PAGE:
Sunday, March 09, 2014

The Tale of the Trunk and the Tail of the Elephant in the Room

So many of our "expert" analysts in trying to tackle the problem of Islam (first red flag: they often don't even think there is a "problem of Islam" at all, and most of their analytical efforts labor in the service of elaborately denying such a problem) indulge in trite axioms, trafficking in conventional truisms about Islam—one of them being the shibboleth that if we can notice superficial morphological “diversity” (proving that Islam is “not a Monolith”), this ipso facto demonstrates that Islam itself is not the source of the dangers which even our conventional PC MC recognizes as such — under the safe label of “extremism” or “terrorism”, from which Islam proper has been safely sanitized, inoculated, and distinguished without the slightest trace of any Salafi “cooties”.

I explored this on my blog some time ago in a couple of essays in a roundabout way, by analyzing some of the assiduous labors of the website Jihadica in their dizzyingly complex taxonomy of worrisome Muslims.

Just to pluck one "expert" analyst of hundreds from a beret one could adduce -- Gilles Kepel (who indulges in the speciously artificial, but comforting, distinctions of "political Islam" and "radical Islam") -- a Jihad Watch reader recently relayed his impression of his analysis:

I was getting the impression that Gilles Kepel tried his hardest to distinguish between different Jihadi organizations (in France and the rest of the world) as if he could differentiate between multiple shades of Salafism or Islam, even, for the sake of soothing the public opinion’s wariness of Islam . As if the nitpicky differences between such groups would spell some reprieve with regards to the safety of Western civilizations in the long run.

That reader also noted the disquieting tendency Kepel has for assuming that the sinister trans-national Islamic group the Tablighi Jamaat are "quietist" and "apolitical".  In fact, this has been adequately refuted by a fine essay published in an article published in 2005 in The Middle East Quarterly by Alex Alexiev. On the supposedly “apolitical” and “quietist” demeanor of the Tablighi Jamaat, Alexiev notes how key members of Pakistan’s government, military and intelligence service were in fact Tablighi Jamaat and quite active in pivotal political events:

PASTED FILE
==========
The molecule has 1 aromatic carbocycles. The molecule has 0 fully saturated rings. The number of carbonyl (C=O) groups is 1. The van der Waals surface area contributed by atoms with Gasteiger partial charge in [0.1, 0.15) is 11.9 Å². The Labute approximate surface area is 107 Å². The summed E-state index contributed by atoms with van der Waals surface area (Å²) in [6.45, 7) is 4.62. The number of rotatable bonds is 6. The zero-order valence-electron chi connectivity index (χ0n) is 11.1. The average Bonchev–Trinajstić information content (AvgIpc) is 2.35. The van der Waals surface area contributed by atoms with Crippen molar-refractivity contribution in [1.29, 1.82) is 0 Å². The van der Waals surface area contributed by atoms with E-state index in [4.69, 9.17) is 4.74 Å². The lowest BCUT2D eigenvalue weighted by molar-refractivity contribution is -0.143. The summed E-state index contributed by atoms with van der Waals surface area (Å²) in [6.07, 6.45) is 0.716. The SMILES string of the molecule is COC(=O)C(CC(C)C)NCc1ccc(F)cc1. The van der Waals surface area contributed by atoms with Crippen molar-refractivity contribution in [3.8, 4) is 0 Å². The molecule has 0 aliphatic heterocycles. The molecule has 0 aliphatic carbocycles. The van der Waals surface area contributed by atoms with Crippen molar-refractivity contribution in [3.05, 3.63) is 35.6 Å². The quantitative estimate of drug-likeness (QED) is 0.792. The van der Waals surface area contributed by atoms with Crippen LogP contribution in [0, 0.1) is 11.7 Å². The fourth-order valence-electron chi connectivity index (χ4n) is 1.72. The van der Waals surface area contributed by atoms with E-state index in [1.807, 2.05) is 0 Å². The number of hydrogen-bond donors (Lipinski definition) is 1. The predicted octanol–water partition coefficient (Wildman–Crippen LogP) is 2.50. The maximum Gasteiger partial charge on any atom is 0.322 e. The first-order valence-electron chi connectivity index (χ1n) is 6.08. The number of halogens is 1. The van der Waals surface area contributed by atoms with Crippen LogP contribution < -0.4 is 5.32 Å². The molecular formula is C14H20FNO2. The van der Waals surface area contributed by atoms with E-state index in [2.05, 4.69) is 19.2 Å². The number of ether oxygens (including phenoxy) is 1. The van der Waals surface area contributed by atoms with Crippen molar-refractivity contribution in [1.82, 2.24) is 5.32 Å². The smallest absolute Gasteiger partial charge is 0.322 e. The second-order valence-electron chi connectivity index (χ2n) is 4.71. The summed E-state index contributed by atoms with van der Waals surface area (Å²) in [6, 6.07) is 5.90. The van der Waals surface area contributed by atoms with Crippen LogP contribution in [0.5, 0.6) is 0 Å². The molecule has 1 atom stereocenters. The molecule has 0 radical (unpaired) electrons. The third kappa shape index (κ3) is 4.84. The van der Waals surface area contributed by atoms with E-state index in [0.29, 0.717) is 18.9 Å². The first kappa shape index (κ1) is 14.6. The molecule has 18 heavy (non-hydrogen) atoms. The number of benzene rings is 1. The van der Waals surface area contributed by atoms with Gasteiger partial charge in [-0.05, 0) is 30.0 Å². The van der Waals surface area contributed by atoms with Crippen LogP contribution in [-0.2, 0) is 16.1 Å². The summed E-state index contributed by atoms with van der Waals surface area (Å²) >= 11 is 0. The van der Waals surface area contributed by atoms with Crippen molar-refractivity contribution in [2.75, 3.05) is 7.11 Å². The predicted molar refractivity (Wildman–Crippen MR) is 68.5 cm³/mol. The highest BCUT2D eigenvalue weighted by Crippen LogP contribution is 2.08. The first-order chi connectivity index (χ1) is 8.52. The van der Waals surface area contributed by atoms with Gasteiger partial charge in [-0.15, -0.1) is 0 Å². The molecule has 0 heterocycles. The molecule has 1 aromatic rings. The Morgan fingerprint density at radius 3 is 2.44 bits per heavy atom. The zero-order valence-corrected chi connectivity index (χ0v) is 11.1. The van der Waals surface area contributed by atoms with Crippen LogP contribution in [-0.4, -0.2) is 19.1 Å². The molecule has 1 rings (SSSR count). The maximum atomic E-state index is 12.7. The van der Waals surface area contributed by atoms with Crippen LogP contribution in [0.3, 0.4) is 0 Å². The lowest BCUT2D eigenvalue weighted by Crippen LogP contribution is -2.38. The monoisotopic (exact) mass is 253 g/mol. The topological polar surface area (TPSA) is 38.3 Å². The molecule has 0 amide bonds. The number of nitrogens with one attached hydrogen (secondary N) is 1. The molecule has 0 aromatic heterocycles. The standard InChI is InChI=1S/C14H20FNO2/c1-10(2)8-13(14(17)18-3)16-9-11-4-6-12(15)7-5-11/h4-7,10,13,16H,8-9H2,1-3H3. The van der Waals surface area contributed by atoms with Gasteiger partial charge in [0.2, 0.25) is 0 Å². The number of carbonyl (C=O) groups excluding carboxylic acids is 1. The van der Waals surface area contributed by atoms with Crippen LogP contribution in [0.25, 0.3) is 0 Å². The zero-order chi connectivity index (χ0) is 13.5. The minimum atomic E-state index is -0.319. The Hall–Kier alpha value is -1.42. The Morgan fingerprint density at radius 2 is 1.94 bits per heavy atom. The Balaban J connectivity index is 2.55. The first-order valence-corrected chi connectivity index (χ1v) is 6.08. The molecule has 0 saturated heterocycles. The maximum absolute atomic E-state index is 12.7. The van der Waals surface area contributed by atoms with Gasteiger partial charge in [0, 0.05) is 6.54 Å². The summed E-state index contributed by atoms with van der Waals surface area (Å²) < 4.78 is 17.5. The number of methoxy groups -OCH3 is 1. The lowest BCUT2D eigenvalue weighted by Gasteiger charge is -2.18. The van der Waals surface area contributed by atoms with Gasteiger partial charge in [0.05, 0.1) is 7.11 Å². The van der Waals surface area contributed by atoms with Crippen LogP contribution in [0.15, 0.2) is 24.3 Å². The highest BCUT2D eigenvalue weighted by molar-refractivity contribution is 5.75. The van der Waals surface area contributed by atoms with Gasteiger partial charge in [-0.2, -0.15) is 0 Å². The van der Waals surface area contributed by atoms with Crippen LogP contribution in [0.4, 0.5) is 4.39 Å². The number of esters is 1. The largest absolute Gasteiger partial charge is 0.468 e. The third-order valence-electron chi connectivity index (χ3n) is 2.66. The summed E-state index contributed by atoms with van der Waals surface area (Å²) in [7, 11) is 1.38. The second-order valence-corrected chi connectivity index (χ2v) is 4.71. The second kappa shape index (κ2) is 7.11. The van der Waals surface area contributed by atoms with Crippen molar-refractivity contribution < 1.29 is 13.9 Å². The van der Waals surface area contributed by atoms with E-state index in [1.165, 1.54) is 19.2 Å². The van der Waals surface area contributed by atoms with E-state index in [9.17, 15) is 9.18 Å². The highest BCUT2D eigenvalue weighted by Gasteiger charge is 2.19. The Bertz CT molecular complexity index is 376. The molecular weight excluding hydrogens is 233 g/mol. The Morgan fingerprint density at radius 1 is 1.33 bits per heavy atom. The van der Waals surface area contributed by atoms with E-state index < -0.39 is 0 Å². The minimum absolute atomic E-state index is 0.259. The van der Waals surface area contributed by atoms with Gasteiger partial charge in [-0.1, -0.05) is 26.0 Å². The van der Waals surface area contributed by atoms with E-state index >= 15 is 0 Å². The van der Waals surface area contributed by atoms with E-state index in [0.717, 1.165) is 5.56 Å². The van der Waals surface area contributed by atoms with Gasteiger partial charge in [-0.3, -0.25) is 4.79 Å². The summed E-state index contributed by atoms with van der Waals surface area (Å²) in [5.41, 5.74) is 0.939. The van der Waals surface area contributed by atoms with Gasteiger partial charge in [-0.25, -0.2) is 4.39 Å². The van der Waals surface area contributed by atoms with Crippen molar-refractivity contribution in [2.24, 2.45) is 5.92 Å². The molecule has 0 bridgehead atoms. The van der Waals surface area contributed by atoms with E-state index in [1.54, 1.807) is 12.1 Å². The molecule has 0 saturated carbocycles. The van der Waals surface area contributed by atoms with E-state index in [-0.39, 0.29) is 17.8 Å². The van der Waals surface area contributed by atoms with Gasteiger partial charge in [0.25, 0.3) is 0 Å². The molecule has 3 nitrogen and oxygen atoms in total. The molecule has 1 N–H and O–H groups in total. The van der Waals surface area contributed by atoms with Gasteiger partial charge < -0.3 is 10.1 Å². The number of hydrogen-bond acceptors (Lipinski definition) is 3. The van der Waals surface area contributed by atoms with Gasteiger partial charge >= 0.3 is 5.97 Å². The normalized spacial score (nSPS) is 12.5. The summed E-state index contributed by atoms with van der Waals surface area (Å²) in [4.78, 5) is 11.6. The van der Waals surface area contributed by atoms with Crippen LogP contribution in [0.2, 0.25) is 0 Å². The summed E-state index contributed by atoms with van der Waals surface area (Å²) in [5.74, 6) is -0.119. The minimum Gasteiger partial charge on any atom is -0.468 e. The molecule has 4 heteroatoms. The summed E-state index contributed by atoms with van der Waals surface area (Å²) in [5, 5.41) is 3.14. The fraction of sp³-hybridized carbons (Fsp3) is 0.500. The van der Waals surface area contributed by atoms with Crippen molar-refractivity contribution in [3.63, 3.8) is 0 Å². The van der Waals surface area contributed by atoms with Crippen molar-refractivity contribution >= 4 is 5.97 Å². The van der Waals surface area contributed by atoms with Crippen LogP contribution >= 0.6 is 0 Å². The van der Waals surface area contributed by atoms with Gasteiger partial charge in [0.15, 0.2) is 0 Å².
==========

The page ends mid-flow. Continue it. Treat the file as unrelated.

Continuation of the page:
For example, in 1998, Muhammad Rafique Tarar [a Tablighi] took the ceremonial presidency while, in 1990, Javed Nasir [a Tablighi] assumed the powerful director-generalship of the Inter-Services Intelligence, Pakistan’s chief intelligence agency. When Benazir Bhutto, less sympathetic to Islamist causes, returned to the premiership in 1993, Tablighis conspired to overthrow her government. In 1995, the Pakistani army thwarted a coup attempt by several dozen high-ranking military officers and civilians, all of whom were members of the Tablighi Jamaat and some of whom also held membership in Harakat ul-Mujahideen, a U.S. State Department-defined terrorist organization.[5] Some of the confusion over Tablighi Jamaat’s apolitical characterization derives from the fact that the movement does not consider individual states to be legitimate. [of course not -- they, like all Muslims, consider the only legitimate unit of political existence to be the Umma]. They may not become actively involved in internal politics or disputes over local issues, but, from a philosophical and transnational perspective, the Tablighi Jamaat’s millenarian philosophy is very political indeed. According to the French Tablighi expert Marc Gaborieau, its ultimate objective is nothing short of a “planned conquest of the world” in the spirit of jihad.

So much for Kepel the "expert Arabist".  It seems to me it would be his dream job to be an analyst “expert” over at Jihadica (who knows; perhaps he already has contributed to their OCD project of ignoring the Forest Fire for the Trees).


What’s ironic is that Kepel and Jihadica analysts don’t seem to realize that their efforts at palpating the “diversity” of Islamic “extremism”, and the jungle of complexity they uncover in doing so, only has the opposite effect than they seem to intend: They are like a twist on that old Indian parable: One analyst studying the trunk of an elephant, the other studying the tail, neither realizing it’s an elephant—indeed, The Elephant in the Room.

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